Starring: Joseph Gordon-Levitt, Michael Shannon, Dania Ramirez, Jamie Chung, Wole Parks
David Koepp. Wow, what a mixed bag this guy is. As a director he has given us Secret Window (which I unfavourably reviewed here), the pretty average Ghost Town, and the weird but not very good Stir of Echoes. That being said, he has been involved in the writing process of Jurassic Park, Carlito’s Way and Spider-man. Like I said, mixed bag.
His latest directorial delivery is Premium Rush, the Joseph Gordon-Levitt vehicle (or bicycle, if you will). This action-thriller tells the tale of a bike messenger who unknowingly picks up a valuable package, and is faced with a race against time to get to the drop off point, all the while being chased by a dirty cop (Shannon).
I have spoken at length about my admiration for Gordon-Levitt, and how I believe he is one of the finest actors of his generation. Indeed, without him starring in this film, I dare say it would have passed me by. To date, I have still not seen a trailer for the film, and the premise sounds all too familiar to me, albeit set on bikes rather than cars, boats, planes etc.
Luckily however I did see it, and have to see it’s pretty enjoyable. Whilst it does have the feel of a film where JGL and Shannon have sold out, by no means do either of them phone in their performance.
Gordon-Levitt, as the aforementioned cyclist Wilee, is his usual charming plucky self, battling his way across New York under extreme pressure. Additional kudos needs to be sent his way as well for the fitness he shows in Premium Rush. I don’t doubt alot of scenes may have featured a body double, but we do get to see plenty of occasions where he is cycling at maximum velocity for extended periods of time. This guy has stamina.
Shannon also does pretty well, even though it could be argued this is a role which is a little outside his comfort zone. To me Shannon is an exceptional method actor, who has yet to really become a household name such as Daniel Day-Lewis. I think he is at his best when he is being super intense, a la Boardwalk Empire and Shelter, but here we see only a fraction of that, combined with a slightly unhinged comedy. His “I’m chasing a bicycle! haha” line sets us up perfectly for what kind of character we are going to see, a pinch of Three Stooges, mixed Jack Nicholson. It works, it’s just not classic Shannon.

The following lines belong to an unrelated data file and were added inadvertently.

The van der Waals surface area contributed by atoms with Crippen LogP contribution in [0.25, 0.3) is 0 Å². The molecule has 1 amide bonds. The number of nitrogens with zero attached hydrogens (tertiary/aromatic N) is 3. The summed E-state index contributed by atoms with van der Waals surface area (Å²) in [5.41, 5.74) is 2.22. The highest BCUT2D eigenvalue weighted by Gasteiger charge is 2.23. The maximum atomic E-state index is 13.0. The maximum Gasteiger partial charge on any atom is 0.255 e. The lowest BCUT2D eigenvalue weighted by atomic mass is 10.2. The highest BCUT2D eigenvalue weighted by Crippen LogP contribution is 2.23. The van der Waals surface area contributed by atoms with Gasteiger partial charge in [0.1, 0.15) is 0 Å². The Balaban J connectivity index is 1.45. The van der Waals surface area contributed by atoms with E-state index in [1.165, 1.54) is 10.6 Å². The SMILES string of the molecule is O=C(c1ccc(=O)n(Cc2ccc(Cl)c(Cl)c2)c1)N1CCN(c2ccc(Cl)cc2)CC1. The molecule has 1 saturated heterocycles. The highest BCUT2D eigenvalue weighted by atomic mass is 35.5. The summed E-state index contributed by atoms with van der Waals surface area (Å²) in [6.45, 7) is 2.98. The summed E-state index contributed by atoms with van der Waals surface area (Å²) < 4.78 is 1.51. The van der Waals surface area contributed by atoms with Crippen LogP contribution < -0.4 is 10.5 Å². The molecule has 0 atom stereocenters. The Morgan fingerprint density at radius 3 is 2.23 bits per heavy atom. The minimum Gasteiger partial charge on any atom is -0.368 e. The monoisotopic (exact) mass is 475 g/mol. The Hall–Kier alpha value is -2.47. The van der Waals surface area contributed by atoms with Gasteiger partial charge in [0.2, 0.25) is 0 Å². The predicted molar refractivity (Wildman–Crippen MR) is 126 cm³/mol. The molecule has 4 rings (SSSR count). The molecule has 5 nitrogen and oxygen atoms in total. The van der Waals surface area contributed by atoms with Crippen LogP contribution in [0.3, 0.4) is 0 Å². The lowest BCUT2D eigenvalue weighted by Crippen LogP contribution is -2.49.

The rest of the supporting cast are pretty good too. Chung and Parks have characters which are a little two-dimensional, but they do well under the circumstances. Dania Ramirez plays the love interest well, with the troubled relationship between her and Gordon-Levitt being constantly referenced, but never really interfering with the main story, which adds depth to both characters without slowing down the film.
Style wise, an extra tip of the hat goes to Koepp who manages to take a lower budget movie and make it look a whole lot glossier than usual fayre. From the slick overhead 3D map of New York, to the Sherlock Holmes-esque ways that Wilee decides on his route through crowded traffic, Premium Rush attempts to separate itself from the best of the rest.
Also thrown in a generous use of flashback scenes to explain some of the mysteries, and you definitely have a film that, if nothing else, is full of ambition.
Ultimately, Premium Rush is a film that has two pretty solid lead performances and an interesting aesthetic, which belie the pretty run of the mill car/bike chase story. At a comfortable 90 minutes, it’s worth a watch when you got some time to kill.
Rating – 3.5 out of 5
Did you know? Gordon-Levitt was injured during filming when he was cycling too fast and hit the back of a taxi. The impact sent him flying into the rear windshield of the taxi, slashing his arm which required 31 stitches. A shot of the aftermath of that accident is included as a scene during the credits of the film.